‘It’s Penn State’: Happy Valley is the right answer for Kappel family

A few hours after the last of a handful of college campus visits in 2019, Penn State School of Visual Arts alumnus Brian Kappel was with his wife Michele and their daughter Emma in a Detroit, Michigan, airport when he decided to ask her the question he had been purposely avoiding.

“Okay, so if right now you would say yes to anywhere, where is it?” he asked.

It’s an innocent question for most parents in similar situations, but for a proud Penn Stater with generational family ties to the University, and a dad who starts football Saturdays by blasting “Fight On, State,” it’s anything but simple.

Brian graduated in 1998, his dad Bill in 1970, his mom Carol the same year and his sister Suzanne in 1995. There are other ties as well, like his aunt who earned a master’s degree at Penn State, but Emma was a question mark.

“She had the best poker face I’ve ever seen,” Brian said. “We took her all over the place and really gave her carte blanche to find ‘her town.’”

As the three toured schools across the country, the reality of Emma choosing another school was setting in and while, of course, she would have had full support from her mom and dad, Happy Valley was on their minds.

“It’s Penn State,” Emma told her dad in Detroit.

The Kappels celebrated in the terminal and in the fall of 2019, Emma became a third-generation Penn Stater and followed in her dad’s footsteps by choosing a major in the College of Arts and Architecture.

Brian graduated in 1998 with a bachelor of arts degree and spent the first six years of his career as a designer for Nike before starting his design firm Space Monkey Designs in 2015, where he has created various customized spaces, including a cutaway set for ESPN’s “Monday Night Countdown,” VIP event space for ESPN, set design for the Dew Tour and the College Football Playoff suites.

As a mixed-media artist, his first solo gallery opening was in 2009 in Phoenix, Arizona, where he showcased an exhibit of robots called “Artificial Agents,” followed by “Cereal Killers,” a show that put a unique spin on breakfast cereal box art.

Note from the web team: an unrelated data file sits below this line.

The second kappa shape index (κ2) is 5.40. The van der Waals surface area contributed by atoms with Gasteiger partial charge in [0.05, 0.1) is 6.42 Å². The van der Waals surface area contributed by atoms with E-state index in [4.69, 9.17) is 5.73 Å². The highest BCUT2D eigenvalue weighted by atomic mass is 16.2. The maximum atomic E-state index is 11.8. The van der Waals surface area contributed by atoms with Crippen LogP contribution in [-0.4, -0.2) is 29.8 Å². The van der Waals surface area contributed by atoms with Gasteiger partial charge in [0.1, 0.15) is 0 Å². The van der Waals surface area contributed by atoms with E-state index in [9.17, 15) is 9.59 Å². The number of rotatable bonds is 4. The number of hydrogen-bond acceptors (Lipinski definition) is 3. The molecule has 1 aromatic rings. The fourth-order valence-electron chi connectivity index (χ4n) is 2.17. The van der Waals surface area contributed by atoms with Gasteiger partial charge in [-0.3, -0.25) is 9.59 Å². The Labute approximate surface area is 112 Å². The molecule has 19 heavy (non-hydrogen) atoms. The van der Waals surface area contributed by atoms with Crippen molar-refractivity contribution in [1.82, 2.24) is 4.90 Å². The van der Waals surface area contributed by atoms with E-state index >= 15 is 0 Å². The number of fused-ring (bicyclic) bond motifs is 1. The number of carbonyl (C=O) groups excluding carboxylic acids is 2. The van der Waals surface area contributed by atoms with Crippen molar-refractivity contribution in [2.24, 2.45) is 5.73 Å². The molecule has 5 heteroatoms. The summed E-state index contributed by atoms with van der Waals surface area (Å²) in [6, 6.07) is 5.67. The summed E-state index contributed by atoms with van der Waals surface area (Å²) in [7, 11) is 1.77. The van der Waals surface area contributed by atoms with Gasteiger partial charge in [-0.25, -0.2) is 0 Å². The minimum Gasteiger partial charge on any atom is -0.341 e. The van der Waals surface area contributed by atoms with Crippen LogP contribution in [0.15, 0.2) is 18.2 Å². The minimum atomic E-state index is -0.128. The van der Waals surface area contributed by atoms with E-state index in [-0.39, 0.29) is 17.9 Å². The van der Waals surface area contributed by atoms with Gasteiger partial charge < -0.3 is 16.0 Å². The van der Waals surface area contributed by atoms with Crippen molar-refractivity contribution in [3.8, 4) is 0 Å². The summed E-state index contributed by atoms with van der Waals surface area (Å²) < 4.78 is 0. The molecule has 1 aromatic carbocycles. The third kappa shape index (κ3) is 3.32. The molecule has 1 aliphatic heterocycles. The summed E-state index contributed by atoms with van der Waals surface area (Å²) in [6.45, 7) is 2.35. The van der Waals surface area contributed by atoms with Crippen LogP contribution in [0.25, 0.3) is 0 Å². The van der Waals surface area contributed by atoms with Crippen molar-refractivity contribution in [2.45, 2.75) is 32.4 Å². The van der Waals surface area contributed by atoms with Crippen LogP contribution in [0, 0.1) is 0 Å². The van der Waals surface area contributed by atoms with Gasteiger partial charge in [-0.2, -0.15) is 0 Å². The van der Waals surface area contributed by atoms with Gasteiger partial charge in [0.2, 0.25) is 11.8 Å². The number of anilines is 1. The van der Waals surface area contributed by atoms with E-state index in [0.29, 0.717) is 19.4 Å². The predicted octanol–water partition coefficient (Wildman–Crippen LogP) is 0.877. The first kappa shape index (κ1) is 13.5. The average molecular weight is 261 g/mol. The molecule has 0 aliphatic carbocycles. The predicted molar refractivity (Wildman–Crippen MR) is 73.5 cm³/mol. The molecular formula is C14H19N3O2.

Most recently, Brian helped design Nike’s Pegasus 40 Penn State running shoe, but for Penn Staters perhaps his most recognizable design is in the Paterno Library Starbucks, where he created and installed the 40-foot long “Moby Dick”-themed mural, a clever interpretation of the popular coffee chain’s nod to the Herman Melville classic.

While completing the piece at his studio in Portland, Oregon, Brian was planning a visit with Emma to Penn State to tour the arts facilities, but after a serendipitous phone call from the Starbucks marketing team, the visit also included installation of the mural.

“When I visited Penn State, the difference was the energy that was on campus,” Emma said. “Everyone has such a passion for Penn State, and there was just something that I got walking around campus that was unlike anything I felt anywhere else.”

Emma came to campus in the fall of 2019 and just as she was getting her footing in a place that was more than 2,000 miles from home, the COVID-19 pandemic forced Penn State to shut down in the spring of 2020.

Like everyone else, she was forced to adapt to education via Zoom and while the challenges were abundant, the photography major persevered and developed what she called “Porchtraits,” a project where she maintained social distance by photographing families on their porches.

The project put her on the map as a rising star in Arts and Architecture and ultimately led to her becoming a photography intern for the Blue Band and the Penn State football team for the 2022 season, a proud moment for her family.

“At Penn State, she was able to grow as an artist and a photographer and capture powerful moments,” Brian Kappel said. “She has an uncanny ability to capture the quiet in the chaos.”

Emma graduated in the spring of 2023 with a bachelor of design in professional photography. Although transitioning into the professional realm can be tough, she has a special connection to a successful College of Arts and Architecture alumnus.

“My dad has always been my mentor. We are very similar artistically and emotionally, so we have a very symbiotic relationship,” Emma said. “If I’m working on a project and I can’t quite figure out how to connect things, he is the first person I call.”

Those calls are happening more often as Emma’s photography business, Stay Subtle, which specializes in portrait and event photography, is gaining traction.

The result of her hard work and skill is a growing professional relationship between the father and daughter that has led to marketing opportunities with brands such as Gameday Boots, an official licensee of collegiate-branded western boots, rainboots and accessories based in Austin, Texas.

“Emma has been able to visually craft a vibe and look for the brand, which is spot on and seems to be resonating really well,” Brian said.

Brian just began design work on the 2024 College Football Playoff team and VIP suites, as well as the pre-game lounge. Emma will join him on the project and the two said they hope Penn State football will join them in January as well.

“Penn State is in our blood, and when you see the logo or someone wearing the hat, it’s community. It always has been and always will be,” Brian said. “To share this love of Penn State and to be a part of the community with Emma is the essence of ‘We Are.’”

The College of Arts and Architecture is celebrating its 60th anniversary in 2023-24. This story is part of a series highlighting people, places and events in the college’s six-decade history.